Bacchus appears frozen in mid-air, blasted from his seat – but is this the result of love or is there a more down-to-earth explanation? (Credit: National Gallery)
Once detected, a leitmotif of broken wind rumples the work’s fabric and even begins to envelope the painting’s leading lady herself. In the traditional interpretation of the story that Titian is telling, Ariadne, who has been watching the ship of the lover who abandoned her disappear, is taken by surprise by the arrival of Bacchus and his reprobate posse. Caught off-guard by Bacchus’s beauty, so the story goes, she pivots clumsily to meet his gaze. But it is the inelegant backward fumble of Ariadne’s left hand, which seems to have gathered a fistful of cheek in its awkward rotation, that suddenly waylays our eye. In the lewd light of the ripening trope of whiffiness, the upward waft of a twisting ribbon of fragrant rose fabric that rises from Ariadne’s posterior is impossible to unsee. The gags are everywhere. Titian’s painting is more than merely an elevated and exquisite mediation on the flex and fire of infatuation, it’s a rude and rawdy whoopee-cushion for the eyes.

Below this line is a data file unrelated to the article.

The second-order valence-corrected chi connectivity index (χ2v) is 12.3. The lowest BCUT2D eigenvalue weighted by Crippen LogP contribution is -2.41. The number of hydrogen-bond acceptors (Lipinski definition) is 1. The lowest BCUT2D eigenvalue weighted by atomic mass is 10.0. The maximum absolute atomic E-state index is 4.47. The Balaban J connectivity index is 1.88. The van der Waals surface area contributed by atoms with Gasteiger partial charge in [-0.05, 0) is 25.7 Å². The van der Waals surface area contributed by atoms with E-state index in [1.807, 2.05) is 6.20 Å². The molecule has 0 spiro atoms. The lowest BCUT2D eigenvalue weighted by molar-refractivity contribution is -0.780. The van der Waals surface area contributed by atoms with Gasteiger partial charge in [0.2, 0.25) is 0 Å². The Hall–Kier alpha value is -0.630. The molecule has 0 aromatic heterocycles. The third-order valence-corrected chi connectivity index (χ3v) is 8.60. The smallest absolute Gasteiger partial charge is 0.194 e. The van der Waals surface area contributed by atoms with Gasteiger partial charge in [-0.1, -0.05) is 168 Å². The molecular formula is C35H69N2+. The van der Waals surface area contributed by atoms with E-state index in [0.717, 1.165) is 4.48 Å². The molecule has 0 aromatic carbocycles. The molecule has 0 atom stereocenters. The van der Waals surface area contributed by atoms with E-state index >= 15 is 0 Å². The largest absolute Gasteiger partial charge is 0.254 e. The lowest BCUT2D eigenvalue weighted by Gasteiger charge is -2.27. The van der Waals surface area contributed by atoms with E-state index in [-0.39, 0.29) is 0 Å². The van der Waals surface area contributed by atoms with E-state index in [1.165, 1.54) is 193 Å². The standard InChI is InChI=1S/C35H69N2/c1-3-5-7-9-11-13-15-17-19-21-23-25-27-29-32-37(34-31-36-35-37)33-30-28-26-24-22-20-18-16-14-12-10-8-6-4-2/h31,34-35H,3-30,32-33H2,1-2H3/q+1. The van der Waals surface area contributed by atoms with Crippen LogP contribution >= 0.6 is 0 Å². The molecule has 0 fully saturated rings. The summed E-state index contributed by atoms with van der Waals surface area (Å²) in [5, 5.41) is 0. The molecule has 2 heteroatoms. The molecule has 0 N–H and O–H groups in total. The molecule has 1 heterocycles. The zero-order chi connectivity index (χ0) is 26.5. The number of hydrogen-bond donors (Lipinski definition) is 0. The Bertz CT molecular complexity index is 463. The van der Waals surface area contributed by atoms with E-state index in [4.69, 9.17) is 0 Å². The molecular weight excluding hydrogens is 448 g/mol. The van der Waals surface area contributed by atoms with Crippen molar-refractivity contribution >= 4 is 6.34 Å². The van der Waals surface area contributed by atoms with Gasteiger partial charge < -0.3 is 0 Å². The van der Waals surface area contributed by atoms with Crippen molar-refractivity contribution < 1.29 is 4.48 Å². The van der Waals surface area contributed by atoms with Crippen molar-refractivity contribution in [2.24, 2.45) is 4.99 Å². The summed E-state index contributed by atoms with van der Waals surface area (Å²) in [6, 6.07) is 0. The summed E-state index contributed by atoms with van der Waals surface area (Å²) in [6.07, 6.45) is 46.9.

Am I alone in suspecting there may be as-yet undetected layers of sensory play in Titian’s paintings – that they are indeed intended to engage each and every one our faculties? “When you look at Titian’s paintings, he appeals to your sense of touch, especially, but also your sense of hearing and smell,” says Matthias Wivel, Senior Curator at London’s National Gallery, who has organised Titian: Love, Death, Desire, its current exhibition devoted to a series of six late works that the Venetian master created in the 1550s and 60s. “He’s very keen on activating all your senses and it’s just more immediate when it’s visual than when you read it in Ovid, I think. But it’s a very similar effect in that it activates our senses.”